Turner syndrome

Female genetic disorder

HCA UK experts diagnose and manage a range of genetic conditions, including Turner syndrome. Find out more

About turner syndrome

Turner syndrome (also known as TS) is a condition that occurs as a result of a chromosome (DNA) abnormality in females. It is caused by the complete or partial deletion of the X chromosome and occurs in approximately one in every 2000 births.

Rather than having two X chromosomes, a girl with Turner syndrome only develops one in the womb.

Need to know

  • Symptoms of Turner syndrome icon plus

    Girls with Turner syndrome usually have a range of distinctive characteristics.

    The most common symptoms of Turner syndrome are:

    • shorter than average height
    • lack of monthly periods (menstruation)
    • infertility problems due to underdeveloped ovaries

    Other symptoms vary between individuals but can include being born with swollen hands and feet, a short, wide neck (webbed neck), low hairline, heart and kidney problems and behavioural, social and learning difficulties.

    Most girls won’t be diagnosed with Turner syndrome until they go through puberty (reach sexual maturity), usually between the ages of eight and 14.

  • Diagnosis icon plus

    Turner syndrome is often discovered in ultrasound scans during pregnancy, if heart or kidney abnormalities are detected. There is no cure for Turner syndrome, but your GP or consultant will discuss the condition with you and how the symptoms can be managed.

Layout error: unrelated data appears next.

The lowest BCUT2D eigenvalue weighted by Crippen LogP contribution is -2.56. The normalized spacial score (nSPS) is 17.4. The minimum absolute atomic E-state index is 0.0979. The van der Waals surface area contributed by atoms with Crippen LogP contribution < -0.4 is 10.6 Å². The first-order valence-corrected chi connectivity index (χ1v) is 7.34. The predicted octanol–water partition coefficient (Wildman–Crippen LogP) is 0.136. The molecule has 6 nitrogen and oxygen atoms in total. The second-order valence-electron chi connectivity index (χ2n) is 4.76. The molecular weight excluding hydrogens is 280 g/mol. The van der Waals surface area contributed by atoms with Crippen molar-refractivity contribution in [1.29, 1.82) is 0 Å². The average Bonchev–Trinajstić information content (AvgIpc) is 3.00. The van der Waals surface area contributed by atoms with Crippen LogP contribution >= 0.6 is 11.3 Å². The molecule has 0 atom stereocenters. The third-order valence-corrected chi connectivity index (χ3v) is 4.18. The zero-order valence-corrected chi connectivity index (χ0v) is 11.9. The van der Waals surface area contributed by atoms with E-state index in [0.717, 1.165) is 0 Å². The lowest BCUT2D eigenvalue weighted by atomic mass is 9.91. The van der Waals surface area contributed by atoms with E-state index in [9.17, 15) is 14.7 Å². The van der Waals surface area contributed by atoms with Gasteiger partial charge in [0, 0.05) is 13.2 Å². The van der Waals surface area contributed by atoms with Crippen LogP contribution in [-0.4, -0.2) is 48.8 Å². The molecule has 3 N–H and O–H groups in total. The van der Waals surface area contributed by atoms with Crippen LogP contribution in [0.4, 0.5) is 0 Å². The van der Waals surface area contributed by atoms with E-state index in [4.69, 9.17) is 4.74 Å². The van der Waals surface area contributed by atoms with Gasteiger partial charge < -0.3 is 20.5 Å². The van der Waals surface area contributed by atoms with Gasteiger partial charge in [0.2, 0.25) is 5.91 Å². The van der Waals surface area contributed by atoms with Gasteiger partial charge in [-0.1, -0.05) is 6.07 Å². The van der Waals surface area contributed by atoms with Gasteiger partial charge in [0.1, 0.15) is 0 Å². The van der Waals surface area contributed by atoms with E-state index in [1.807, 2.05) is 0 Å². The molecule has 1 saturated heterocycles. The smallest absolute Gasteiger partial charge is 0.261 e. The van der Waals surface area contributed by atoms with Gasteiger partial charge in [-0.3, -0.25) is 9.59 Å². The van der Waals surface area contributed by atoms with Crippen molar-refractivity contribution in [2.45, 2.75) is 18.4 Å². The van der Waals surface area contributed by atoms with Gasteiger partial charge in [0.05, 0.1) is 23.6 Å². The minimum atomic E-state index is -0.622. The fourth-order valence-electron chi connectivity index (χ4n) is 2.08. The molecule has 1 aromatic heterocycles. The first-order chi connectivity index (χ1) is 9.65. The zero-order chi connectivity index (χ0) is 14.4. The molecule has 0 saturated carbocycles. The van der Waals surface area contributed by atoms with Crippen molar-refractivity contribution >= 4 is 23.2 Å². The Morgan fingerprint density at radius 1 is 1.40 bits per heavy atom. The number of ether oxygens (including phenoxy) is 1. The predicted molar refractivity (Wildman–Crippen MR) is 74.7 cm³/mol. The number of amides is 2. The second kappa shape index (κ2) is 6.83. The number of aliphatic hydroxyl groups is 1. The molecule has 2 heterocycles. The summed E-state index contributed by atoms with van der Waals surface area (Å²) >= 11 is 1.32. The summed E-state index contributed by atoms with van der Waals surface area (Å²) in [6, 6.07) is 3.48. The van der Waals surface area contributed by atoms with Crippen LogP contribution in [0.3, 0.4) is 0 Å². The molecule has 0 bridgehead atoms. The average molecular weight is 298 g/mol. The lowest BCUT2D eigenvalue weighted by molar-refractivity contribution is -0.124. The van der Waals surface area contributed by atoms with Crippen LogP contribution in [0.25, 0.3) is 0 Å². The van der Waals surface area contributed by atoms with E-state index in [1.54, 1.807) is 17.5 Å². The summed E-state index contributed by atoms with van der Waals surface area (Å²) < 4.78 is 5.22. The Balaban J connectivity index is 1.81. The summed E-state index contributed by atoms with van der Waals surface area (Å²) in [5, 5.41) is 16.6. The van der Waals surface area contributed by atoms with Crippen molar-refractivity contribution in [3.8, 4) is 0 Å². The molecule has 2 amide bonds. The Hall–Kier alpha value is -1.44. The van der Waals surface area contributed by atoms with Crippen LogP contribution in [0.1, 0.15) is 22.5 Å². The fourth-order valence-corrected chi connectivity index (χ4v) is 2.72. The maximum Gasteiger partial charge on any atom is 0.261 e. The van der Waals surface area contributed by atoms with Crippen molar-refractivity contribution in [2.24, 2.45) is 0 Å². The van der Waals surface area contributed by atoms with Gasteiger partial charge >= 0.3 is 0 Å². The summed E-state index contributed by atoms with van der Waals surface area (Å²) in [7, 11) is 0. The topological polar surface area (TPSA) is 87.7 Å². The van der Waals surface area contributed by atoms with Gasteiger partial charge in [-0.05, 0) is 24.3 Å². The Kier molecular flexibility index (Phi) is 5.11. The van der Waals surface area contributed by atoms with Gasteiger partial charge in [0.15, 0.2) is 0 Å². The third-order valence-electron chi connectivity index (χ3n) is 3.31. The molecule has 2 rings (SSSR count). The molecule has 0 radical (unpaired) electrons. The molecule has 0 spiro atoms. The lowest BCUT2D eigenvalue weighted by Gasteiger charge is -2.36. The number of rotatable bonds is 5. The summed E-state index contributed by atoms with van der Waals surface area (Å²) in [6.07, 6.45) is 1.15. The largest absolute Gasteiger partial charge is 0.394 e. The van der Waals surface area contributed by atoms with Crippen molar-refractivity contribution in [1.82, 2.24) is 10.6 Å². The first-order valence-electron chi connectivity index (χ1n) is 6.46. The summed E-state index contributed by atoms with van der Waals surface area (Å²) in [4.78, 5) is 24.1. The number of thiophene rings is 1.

To diagnose Turner syndrome, your consultant may do a test known as Karyotyping. This analyses the 23 pairs of chromosomes. This is either carried out while your baby is inside the womb by taking a sample of amniotic fluid (amniocentesis) or after you’ve given birth by taking a sample of your baby’s blood.
  • Potential treatment options icon plus

    Treatment options for Turner syndrome depends on the extent of the condition. Regular health checks, preventative care and treatment are important because of the risk of complications.

    Girls with Turner syndrome may be under the care of the following specialists and consultants from birth:

    • An endocrinologist (specialising in hormones)
    • A gynaecologist (specialising in infertility issues)
    • A psychologist (to assist with special learning difficulties)

    With growth hormone treatment or use of anabolic steroids (synthetic hormones) it is possible to grow taller.

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This content is intended for general information only and does not replace the need for personal advice from a qualified health professional.
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